In order to compare the classification ability of the four classifiers, the results of different descriptors on different models have been scanned. The results distribution of the four classification methods were displayed graphically in Figure 1. The median accuracy were 76.54%, 77.86%, 72.61%, and 69.14% by ANN, SVM, KPLS and PLS respectively. From Figure 1, it can be seen that the results of ANN and SVM were better than those of the KPLS and PLSDA. SVM gives stable performance; the next robust one is ANN. The accuracy distributions of KPLS and PLSDA are sparser and the results are not as robust as ANN and SVM. The classification performance of SVM was slightly better than ANN, significantly outperformed KPLS (p = 0.0224) and PLS (p = 0.0090). SVM has also been compared to ANN and linear discrimination analysis for drug and non-drug datasets previously [28,29]. Results presented here are generally in agreement with these previous observations.

thumbnailFigure 1. Results of classification. Boxplot of performance for the four classification methods.

Due to robust convergence behavior SVM seems to be well-suited for solving binary classification problems especially with large variables. In previous studies, SVM performed better than ANN when large numbers of features or descriptors are used [30]. But it is not observed in this paper.

Since the WD and SURF descriptors are subsets of the standard MOE descriptors, seven sets of descriptor combinations are used for classification. The classification results of four methods and seven sets of descriptors are shown in Figure 2. As reported before [28], 77.89% and 80.19% correction rates were obtained by ANN and SVM respectively in classifying drugs and nondrugs using the standard MOE descriptors. In this paper, using MOE descriptors with ANN and SVM classifiers gave classification rates of 77.47% and 77.85% in discrimination of approved and experimental drugs. The rank order of descriptor sets with regard to the overall classification accuracy yielded was as follows: MOE+DLI, MOE, WD+DLI, DLI, WD, surf+DLI, surf.

thumbnailFigure 2. Results of cross-validation. Histograms to illustrate the Sn, Sp, and Ac of 10 times 5-fold cross-validation

MOE descriptors contained 2D and 3D descriptors. 2D molecular descriptors are defined to be numerical properties that can be calculated from the connection table representation of a molecule (e.g., elements, formal charges and bonds, but not atomic coordinates). There are two types of 3D molecular descriptors: those that depend on internal coordinates only and those that depend on absolute orientation. The descriptor number of MOE is far more than that of other methods. From the result of our study, the more comprehensive the descriptors is, the better results are obtained. While the descriptors were chosen on the basis of simplicity, ease of calculation, and diverse representation of chemical properties, simple descriptors are popular in research. Among these descriptors used in this study, the DLI maybe made fairly important contribution that additional descriptors were unlikely to significantly improve prediction accuracy. Considering the complexity of hundreds of thousands of descriptors, such generic and simple chemical properties are so predictive. These simple descriptors have been shown previously to encode and have been used successfully in the past to predict diverse datasets [31,32]. WD descriptors are applicable descriptors and the results of it are in the median of the best and worst. The SURF descriptors led to approximately 10% lower accuracy than the best one. The SURF descriptors have been shown to be useful in pharmacokinetic property prediction but not take effect in this case.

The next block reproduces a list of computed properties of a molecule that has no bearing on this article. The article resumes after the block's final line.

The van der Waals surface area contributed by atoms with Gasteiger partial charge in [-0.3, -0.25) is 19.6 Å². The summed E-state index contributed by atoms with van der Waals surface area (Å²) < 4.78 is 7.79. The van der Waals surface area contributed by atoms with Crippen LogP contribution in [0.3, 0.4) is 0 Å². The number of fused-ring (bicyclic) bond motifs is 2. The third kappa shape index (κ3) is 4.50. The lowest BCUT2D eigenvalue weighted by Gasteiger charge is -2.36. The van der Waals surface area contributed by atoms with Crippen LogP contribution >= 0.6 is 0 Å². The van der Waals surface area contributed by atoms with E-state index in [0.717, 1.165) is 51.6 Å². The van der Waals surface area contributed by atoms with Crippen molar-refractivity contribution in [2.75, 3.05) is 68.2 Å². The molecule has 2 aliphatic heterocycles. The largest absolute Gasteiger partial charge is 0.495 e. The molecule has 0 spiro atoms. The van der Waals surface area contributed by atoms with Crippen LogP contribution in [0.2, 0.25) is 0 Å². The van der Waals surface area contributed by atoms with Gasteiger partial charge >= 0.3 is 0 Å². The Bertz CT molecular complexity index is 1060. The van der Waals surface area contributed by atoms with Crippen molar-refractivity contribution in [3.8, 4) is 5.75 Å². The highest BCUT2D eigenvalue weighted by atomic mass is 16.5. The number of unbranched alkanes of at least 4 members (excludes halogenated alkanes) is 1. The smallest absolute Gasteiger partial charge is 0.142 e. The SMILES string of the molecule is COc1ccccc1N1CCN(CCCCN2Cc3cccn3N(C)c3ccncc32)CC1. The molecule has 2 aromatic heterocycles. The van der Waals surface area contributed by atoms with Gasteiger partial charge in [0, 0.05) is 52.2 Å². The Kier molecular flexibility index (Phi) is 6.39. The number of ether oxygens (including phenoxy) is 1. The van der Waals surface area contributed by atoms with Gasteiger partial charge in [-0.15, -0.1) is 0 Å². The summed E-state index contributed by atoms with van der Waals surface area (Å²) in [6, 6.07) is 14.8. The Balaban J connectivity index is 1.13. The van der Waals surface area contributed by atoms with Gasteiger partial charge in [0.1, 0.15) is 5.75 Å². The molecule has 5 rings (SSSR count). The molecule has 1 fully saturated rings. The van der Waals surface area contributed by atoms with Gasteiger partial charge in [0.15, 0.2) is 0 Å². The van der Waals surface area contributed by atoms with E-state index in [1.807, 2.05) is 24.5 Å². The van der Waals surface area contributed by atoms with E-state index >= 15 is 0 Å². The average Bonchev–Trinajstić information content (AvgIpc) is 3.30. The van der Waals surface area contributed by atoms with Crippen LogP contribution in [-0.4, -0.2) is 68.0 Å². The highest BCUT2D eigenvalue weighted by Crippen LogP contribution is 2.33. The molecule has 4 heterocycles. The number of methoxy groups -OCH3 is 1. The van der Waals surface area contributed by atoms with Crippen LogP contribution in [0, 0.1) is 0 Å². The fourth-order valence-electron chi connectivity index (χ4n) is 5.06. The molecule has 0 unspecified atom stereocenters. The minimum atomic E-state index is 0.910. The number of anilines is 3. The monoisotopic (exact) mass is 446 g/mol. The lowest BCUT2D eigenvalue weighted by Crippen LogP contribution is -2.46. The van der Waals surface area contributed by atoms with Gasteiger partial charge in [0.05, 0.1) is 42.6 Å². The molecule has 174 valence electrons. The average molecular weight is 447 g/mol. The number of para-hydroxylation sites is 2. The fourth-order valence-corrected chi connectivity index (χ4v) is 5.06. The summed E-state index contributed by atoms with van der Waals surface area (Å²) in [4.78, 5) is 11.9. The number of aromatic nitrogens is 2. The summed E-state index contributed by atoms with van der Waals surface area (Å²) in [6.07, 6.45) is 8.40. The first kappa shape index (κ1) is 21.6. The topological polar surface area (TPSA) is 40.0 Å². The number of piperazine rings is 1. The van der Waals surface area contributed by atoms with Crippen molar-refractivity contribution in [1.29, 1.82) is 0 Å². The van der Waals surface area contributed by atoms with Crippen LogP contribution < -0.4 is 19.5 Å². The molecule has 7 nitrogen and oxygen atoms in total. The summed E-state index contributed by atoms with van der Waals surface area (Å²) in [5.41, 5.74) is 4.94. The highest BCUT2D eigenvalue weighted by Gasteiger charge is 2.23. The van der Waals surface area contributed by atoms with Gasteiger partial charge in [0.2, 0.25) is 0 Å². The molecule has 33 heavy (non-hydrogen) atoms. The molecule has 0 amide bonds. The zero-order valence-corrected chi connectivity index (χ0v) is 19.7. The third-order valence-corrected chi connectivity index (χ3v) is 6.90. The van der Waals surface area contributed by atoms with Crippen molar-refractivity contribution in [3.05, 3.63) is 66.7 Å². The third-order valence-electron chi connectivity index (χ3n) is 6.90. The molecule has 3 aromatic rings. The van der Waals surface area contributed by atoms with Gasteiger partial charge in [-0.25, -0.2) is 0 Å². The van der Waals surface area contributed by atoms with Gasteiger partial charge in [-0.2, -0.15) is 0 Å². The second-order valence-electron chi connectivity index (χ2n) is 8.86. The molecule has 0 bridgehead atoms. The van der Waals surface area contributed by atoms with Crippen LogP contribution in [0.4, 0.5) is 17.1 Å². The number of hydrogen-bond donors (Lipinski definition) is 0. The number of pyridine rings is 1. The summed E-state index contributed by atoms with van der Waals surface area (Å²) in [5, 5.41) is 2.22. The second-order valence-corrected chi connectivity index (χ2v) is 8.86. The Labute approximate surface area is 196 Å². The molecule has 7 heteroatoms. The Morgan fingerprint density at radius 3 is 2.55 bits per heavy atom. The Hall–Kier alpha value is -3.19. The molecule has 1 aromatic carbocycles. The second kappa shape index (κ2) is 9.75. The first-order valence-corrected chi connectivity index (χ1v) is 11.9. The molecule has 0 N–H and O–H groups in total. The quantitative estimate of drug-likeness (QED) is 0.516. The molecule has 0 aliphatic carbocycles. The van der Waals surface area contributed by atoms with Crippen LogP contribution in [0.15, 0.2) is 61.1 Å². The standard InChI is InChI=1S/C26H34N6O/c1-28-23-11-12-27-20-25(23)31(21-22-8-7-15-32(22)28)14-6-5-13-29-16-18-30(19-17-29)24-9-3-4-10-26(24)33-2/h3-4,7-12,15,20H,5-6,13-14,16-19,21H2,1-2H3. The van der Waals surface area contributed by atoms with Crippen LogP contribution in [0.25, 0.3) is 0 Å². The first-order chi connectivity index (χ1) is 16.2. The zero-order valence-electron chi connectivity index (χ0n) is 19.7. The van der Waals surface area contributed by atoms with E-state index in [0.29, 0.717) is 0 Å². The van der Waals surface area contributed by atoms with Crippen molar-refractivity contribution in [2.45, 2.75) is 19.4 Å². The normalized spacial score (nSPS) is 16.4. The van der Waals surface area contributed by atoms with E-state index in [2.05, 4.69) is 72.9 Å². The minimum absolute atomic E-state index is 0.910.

The fundamental problem of the method is how to characterize samples with precise and informative features. From the above results, MOE descriptors conformed well in approved and experimental drugs classification. The DLI descriptors, which made fairly important contribution, were employed to characterize molecules due to its calculation based upon the knowledge derived from known drugs.

Consensus modeling

In this study, it is noticed that the classified results of different descriptors on different models various largely. For example, the number of approved drugs and experimental drugs which were correctly classified by over 60% methods was 38.5%, 79.1% on average respectively. The molecules are correctly classified in some models while misclassified in others, which indicates their complementary to each other.

Thus we proposed jointly applications of all predictive systems. One possibility to combine several estimators is to employ a voting, e.g. calculating an ensemble average. The other is to construct a consensus model. The central idea of the consensus model is to use the results of multiple, heterogeneous classifiers with variables which may maximum the diversity of the classifiers as the input variables in a new layer classification.

Each classification method has its own strengths and weakness; the ensemble of similar classifiers would inherit such benefits and drawbacks. The four classification methods used in this paper have different advantages, it is useful to construct a consensus model by summarizing different pattern [33]. Here, the obtained classifiers' results in above section are fed into the second layer SVM to get the final result. The results are listed in Table 3.

Table 3. classification results